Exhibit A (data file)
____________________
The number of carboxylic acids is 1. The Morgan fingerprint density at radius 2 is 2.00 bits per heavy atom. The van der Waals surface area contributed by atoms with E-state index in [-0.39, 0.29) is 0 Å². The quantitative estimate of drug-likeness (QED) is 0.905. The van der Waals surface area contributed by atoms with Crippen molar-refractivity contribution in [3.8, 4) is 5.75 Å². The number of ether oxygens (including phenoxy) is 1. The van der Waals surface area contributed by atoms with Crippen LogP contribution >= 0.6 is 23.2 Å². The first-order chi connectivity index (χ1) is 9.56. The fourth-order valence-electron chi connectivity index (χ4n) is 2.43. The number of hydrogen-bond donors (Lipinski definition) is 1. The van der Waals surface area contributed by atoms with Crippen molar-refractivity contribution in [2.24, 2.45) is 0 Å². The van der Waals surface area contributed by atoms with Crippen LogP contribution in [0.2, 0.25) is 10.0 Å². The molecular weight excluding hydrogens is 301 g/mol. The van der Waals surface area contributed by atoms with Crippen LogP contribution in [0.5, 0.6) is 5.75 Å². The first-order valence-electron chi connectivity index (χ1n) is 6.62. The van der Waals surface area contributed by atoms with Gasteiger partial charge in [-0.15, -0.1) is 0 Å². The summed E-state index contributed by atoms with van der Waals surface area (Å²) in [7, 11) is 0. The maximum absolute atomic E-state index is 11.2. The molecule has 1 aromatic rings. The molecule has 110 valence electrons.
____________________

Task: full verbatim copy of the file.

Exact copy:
The number of carboxylic acids is 1. The Morgan fingerprint density at radius 2 is 2.00 bits per heavy atom. The van der Waals surface area contributed by atoms with E-state index in [-0.39, 0.29) is 0 Å². The quantitative estimate of drug-likeness (QED) is 0.905. The van der Waals surface area contributed by atoms with Crippen molar-refractivity contribution in [3.8, 4) is 5.75 Å². The number of ether oxygens (including phenoxy) is 1. The van der Waals surface area contributed by atoms with Crippen LogP contribution >= 0.6 is 23.2 Å². The first-order chi connectivity index (χ1) is 9.56. The fourth-order valence-electron chi connectivity index (χ4n) is 2.43. The number of hydrogen-bond donors (Lipinski definition) is 1. The van der Waals surface area contributed by atoms with Crippen molar-refractivity contribution in [2.24, 2.45) is 0 Å². The van der Waals surface area contributed by atoms with Crippen LogP contribution in [0.2, 0.25) is 10.0 Å². The molecular weight excluding hydrogens is 301 g/mol. The van der Waals surface area contributed by atoms with Crippen LogP contribution in [0.5, 0.6) is 5.75 Å². The first-order valence-electron chi connectivity index (χ1n) is 6.62. The van der Waals surface area contributed by atoms with Gasteiger partial charge in [-0.15, -0.1) is 0 Å². The summed E-state index contributed by atoms with van der Waals surface area (Å²) in [7, 11) is 0. The maximum absolute atomic E-state index is 11.2. The molecule has 1 aromatic rings. The molecule has 110 valence electrons.